“Wherefore, my beloved brethren, let every man be swift to hear, slow to speak, slow to wrath: For the wrath of man worketh not the righteousness of God.” (James 1:19–20, AV)
Years ago, when I was managing a printing plant in Savannah Georgia, one time I had an issue with the work performed by the third shift, (11PM-7AM). At 7:00AM I inspected the print samples the operator pulled from end of each rolls of paper he printed and discovered that the color of the samples did not match the customer’s standards. I immediately jumped to the conclusion that the operator of the printing press did not properly check the printed color on each roll and let the color drift off standard, a big problem.
The operator tried tell me that he did check every roll, but I would not listen to it. I tried to keep my composure, but my emotion was quite evident. This was because we were looking at a loss for that day of some $15,000 or so due to lost press time and wasted product. So, he left and went home dejected and wounded by my response.
After he left, I continued to work with the first shift in getting the color matched correctly. After finally approving a sheet, I went to my office. Later, I went back out to view the samples taken by the first shift operator. Again, the color of the samples did not meet the standard. When I looked at the sheet that I had personally approved, I was shocked to see that it did not match the customer’s standard either. Further investigation revealed that the printed color on the finished product was gradually changing on its own for about an hour or so after it was printed.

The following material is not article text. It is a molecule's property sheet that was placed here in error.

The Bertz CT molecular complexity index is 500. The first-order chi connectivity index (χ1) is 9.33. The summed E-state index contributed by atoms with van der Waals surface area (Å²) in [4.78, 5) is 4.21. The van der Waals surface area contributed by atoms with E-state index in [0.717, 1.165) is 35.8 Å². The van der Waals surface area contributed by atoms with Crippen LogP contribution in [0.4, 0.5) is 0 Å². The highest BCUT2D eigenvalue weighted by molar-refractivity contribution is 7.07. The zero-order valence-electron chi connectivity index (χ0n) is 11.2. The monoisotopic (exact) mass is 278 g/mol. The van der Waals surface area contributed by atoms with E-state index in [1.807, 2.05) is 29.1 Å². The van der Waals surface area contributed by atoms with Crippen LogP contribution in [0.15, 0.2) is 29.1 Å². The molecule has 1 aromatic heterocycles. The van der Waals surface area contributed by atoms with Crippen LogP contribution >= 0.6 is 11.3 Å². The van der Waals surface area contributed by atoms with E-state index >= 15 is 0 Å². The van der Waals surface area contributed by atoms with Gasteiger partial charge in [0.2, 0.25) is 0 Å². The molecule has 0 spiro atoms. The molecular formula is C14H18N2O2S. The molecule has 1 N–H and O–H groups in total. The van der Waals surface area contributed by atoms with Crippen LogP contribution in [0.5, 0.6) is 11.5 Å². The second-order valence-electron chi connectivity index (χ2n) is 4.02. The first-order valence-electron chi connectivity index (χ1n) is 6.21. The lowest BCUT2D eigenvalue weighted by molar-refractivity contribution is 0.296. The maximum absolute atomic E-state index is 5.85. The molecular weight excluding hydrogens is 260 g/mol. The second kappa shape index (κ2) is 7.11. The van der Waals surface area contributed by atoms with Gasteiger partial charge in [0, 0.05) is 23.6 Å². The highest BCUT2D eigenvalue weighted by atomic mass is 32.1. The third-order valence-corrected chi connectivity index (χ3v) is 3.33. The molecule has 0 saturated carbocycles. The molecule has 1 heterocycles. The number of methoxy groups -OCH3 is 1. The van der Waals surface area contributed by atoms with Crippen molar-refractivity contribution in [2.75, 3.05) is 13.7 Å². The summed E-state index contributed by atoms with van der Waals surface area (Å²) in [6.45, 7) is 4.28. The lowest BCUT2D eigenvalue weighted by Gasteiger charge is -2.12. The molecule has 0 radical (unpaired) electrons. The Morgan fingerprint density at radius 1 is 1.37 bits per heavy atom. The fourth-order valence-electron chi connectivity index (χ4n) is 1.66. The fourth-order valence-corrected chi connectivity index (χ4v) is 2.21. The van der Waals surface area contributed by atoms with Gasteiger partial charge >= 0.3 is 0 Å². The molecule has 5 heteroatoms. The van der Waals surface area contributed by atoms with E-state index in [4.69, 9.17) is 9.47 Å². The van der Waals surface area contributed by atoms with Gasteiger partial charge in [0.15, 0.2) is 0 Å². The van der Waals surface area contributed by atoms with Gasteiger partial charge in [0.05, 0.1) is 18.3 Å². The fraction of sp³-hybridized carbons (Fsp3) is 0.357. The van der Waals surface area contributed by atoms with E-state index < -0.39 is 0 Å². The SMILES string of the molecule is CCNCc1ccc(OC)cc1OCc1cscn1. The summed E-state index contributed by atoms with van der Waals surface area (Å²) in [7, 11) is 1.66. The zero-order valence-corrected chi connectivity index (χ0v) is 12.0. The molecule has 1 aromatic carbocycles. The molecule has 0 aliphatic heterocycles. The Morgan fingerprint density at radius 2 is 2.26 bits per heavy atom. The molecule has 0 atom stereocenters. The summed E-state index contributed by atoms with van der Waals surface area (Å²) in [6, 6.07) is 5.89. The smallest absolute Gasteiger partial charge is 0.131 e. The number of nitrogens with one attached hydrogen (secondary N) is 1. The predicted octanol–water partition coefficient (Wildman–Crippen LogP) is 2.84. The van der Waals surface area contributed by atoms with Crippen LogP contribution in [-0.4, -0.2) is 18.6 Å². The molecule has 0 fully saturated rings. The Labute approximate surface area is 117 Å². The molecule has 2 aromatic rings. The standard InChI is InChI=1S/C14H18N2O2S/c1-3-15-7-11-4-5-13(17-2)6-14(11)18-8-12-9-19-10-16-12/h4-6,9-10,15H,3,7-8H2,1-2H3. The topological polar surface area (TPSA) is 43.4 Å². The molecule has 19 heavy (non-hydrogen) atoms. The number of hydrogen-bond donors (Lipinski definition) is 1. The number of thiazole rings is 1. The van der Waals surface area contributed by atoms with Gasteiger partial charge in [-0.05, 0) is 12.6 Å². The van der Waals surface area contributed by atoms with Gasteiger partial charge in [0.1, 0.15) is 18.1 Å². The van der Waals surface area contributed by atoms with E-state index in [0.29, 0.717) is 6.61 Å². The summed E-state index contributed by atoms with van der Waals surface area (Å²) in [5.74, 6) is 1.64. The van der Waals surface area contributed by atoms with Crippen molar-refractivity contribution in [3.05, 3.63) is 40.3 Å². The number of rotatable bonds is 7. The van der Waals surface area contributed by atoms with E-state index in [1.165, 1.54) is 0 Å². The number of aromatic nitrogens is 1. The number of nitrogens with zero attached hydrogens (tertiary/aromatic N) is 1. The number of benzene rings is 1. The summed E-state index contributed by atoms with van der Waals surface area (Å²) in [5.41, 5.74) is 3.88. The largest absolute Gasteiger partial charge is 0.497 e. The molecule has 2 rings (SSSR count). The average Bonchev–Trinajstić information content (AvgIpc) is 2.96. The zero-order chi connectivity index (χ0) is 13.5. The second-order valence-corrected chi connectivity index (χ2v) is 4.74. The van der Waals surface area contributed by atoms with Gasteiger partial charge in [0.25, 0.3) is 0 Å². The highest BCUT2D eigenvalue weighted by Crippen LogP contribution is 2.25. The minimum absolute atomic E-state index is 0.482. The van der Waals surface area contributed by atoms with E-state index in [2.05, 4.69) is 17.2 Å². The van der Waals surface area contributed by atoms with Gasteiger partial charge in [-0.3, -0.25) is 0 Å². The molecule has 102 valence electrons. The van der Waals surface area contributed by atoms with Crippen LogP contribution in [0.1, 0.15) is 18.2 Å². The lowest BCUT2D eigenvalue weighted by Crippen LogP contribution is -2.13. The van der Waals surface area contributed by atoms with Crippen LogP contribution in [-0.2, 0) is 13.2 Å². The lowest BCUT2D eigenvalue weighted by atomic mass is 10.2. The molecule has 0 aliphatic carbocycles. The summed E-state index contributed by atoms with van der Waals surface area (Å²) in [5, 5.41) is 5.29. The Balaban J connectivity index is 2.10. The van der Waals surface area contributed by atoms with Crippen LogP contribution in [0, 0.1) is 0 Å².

I discovered that the third shift operator was right. He did check the color on every roll of paper printed. The problem was not with him, but the ink. Then I felt sick about how I had treated the third shift operator and needed to apologize to him personally when he came in that evening. The problem was that I was too quick to speak and not quick to hear. I should have listened to the operator.
Too often, we speak first and then think later. “Before you speak, think.” The problem to which James writes here has to do with this specific issue. Often, we react emotionally without all the facts. This often boils over into unwarranted anger towards something or someone. James tells us that the anger of man does not accomplish the righteousness of God. When you consider that we are to be a walking testimony of God’s grace, there is no room for the anger of man.
There is a huge difference between the righteous anger of God and the anger of man. God’s anger is always based upon His infinitely perfect character. He is perfectly just, righteous, good and merciful. We are not. We will always struggle with anger because the anger of man is driven by our emotions. We cannot let our emotions control us, we must learn to live under the control of the Holy Spirit. (More on this in the next devotional.)
So, how should we respond to the negative situations of life with our speech? I came across this acrostic on courageouschristianfather.com that I thought might be helpful. “Before you speak, THINK.” Ask yourself these questions. T – Is it true? H – Is it helpful? I – Is it inspiring? N – Is it necessary? K – Is it kind? Remember the words Paul wrote to the Ephesians. “Let no unwholesome word proceed from your mouth, but only such a word as is good for edification according to the need of the moment, so that it will give grace to those who hear” (Ephesians 4:29, NASB).